5

I'm wondering if I could make UseCreationForm without password confirmation (only password1). Code I'm working with:

#forms.py
class UserRegistrationForm(UserCreationForm):
    email = forms.EmailField(max_length=200, help_text='Required')

    class Meta:
        model = User
        fields = ('username', 'email', 'password1', 'password2')

#views.py
class HomeView(View):
    template_name = 'home.html'

    def get(self, request):
        queryset = Profile.objects.filter(verified=True)
        form = UserRegistrationForm()
        context = {
            'object_list': queryset,
            'form':form,
            'num_of_users': User.objects.all().count()
        }
        return render(request, self.template_name, context)

The problem is, that when I make forms.py as that:

class UserRegistrationForm(UserCreationForm):
    email = forms.EmailField(max_length=200, help_text='Required')

    class Meta:
        model = User
        fields = ('username', 'email', 'password1')

Form has also field password2. Any solution of that?

  • 1
    you may try the solution: stackoverflow.com/a/39659646/8060120 – Bear Brown Aug 8 '17 at 13:12
  • 1
    its not recommended to use one password field during registration, you should keep password and confirm password so that the user doesnt make a mistake while creating their password – Exprator Aug 8 '17 at 13:17
  • @Exprator It is misleading to say this is "not recommended." As of now, many popular sites use a single password field with a "show passowrd" button. Twitter and Snapchat are two of many examples. I'm not saying one is better than the other, but it's incorrect to say a single password is "not recommended." – touch my body Sep 14 '18 at 16:08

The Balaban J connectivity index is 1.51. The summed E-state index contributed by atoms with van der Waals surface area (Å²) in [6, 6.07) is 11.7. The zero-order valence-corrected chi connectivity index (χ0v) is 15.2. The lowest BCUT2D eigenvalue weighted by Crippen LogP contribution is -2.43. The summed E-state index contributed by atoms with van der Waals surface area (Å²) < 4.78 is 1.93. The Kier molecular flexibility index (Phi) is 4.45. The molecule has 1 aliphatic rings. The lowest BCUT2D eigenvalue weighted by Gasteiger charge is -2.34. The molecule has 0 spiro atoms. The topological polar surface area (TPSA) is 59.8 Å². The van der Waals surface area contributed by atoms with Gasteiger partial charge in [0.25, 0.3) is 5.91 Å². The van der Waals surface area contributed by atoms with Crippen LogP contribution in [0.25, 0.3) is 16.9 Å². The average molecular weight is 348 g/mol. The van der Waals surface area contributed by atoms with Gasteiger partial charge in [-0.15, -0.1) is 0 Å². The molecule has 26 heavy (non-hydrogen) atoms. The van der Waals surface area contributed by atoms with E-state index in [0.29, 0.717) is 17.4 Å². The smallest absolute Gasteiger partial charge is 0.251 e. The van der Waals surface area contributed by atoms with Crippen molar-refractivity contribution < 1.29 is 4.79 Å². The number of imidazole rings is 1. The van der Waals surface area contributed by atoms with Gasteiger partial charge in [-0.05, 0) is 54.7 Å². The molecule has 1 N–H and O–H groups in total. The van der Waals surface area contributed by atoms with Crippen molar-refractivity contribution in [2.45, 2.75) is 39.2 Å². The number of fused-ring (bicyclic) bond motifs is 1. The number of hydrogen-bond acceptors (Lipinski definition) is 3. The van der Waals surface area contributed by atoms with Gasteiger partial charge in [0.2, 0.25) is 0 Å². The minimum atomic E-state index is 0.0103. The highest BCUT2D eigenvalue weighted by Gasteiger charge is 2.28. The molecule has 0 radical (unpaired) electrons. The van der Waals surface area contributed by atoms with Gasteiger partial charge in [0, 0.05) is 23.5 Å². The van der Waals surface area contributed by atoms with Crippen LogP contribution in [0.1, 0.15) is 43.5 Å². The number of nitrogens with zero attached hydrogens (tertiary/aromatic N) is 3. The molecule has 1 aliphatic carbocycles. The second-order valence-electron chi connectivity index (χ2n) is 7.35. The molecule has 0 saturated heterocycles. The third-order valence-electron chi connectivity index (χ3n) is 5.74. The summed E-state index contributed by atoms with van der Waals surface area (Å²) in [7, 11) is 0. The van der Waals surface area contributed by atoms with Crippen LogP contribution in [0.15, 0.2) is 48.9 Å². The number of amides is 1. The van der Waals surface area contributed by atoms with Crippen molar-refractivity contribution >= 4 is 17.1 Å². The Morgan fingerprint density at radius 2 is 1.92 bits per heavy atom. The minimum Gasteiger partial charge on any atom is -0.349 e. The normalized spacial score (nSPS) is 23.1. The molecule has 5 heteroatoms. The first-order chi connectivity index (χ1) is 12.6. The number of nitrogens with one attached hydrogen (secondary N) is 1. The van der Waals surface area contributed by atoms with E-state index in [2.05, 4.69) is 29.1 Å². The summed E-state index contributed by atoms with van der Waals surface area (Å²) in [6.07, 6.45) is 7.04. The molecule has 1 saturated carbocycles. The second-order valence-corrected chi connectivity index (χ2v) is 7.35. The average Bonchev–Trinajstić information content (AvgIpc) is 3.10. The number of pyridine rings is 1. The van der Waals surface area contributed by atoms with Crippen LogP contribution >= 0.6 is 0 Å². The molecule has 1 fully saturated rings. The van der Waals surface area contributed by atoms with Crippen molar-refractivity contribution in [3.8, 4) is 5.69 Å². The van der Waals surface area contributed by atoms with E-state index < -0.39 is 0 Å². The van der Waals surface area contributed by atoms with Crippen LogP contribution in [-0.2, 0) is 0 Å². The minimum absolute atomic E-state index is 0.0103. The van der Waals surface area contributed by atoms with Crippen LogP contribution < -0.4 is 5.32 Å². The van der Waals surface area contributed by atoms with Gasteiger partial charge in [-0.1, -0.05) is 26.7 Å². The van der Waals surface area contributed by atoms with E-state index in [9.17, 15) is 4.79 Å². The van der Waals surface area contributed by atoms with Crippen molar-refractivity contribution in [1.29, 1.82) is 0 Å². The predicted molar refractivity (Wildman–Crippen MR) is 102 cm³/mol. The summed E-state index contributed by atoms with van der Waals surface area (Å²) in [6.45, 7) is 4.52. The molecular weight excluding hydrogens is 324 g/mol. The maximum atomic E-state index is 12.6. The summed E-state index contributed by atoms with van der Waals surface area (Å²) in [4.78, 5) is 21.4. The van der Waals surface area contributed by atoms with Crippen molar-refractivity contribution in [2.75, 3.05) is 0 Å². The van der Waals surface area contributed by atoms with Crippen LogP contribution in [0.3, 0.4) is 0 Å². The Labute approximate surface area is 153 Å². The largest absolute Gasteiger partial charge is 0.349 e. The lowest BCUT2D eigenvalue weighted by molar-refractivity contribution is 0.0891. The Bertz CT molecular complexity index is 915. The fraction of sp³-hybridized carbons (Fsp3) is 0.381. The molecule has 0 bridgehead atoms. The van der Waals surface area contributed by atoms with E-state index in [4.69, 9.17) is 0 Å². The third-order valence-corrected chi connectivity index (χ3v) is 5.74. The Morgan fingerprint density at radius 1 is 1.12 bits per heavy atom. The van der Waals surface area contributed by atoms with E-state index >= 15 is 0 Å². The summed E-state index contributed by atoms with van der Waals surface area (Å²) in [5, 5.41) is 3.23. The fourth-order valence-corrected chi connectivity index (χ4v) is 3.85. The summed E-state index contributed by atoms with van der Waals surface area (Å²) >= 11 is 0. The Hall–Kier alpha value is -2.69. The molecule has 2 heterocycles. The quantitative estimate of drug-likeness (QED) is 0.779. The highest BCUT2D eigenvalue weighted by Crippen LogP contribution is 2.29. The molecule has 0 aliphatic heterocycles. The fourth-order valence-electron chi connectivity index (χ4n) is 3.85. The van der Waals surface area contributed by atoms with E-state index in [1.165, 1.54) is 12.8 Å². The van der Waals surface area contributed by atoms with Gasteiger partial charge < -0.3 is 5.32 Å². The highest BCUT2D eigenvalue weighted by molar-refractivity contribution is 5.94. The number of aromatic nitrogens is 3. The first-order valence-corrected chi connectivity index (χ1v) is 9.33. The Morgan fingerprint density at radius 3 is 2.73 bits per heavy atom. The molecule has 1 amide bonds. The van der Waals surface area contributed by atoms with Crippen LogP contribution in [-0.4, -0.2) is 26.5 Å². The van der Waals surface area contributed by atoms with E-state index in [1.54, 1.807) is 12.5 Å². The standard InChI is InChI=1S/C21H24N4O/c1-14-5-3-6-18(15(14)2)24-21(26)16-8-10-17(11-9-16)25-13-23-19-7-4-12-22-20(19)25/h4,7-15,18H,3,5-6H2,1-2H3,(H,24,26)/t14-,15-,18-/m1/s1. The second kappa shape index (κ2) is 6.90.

5

You can override the __init__() method of your form and remove the field you want:

class UserRegistrationForm(UserCreationForm):
    email = forms.EmailField(max_length=200, help_text='Required')

    class Meta:
        model = User
        fields = ('username', 'email', 'password1')

    def __init__(self, *args, **kwargs):
        super().__init__(*args, **kwargs)
        del self.fields['password2']

Important: Anyway, it is not a common practice to have only one field for password, because user can mistype it. And security level decreases a lot.

  • With Django 2.1, this technically works, but it removes the password validation defined in settings.py. – touch my body Sep 14 '18 at 16:10
1

The reason your form has two password fields is because your form inherits two fileds from the parent class, UserCreationForm:

## Based on actual Django source code
class UserCreationForm(forms.ModelForm):
    password1 = forms.CharField(...)
    password2 = forms.CharField(...)

If you want to remove one of the fields, all you have to do is set it to None in your child class.

However, In Django 2.1, the default UserCreationForm uses password2 to validate the password against the sitewide validators defined in settings.AUTH_PASSWORD_VALIDATORS (source: link)

An easy way to retain password validation, while also removing password2, is to set password2 = None and define clean_password1:

from django.contrib.auth.forms import UserCreationForm
from django.contrib.auth import password_validation

class UserRegistrationForm(UserCreationForm):
    email = forms.EmailField(max_length=200, help_text='Required')
    password2 = None

    class Meta:
        model = User
        fields = ('username', 'email', 'password1')

    def clean_password1(self):
        password1 = self.cleaned_data.get('password1')
        try:
            password_validation.validate_password(password1, self.instance)
        except forms.ValidationError as error:

            # Method inherited from BaseForm
            self.add_error('password1', error)
        return password1

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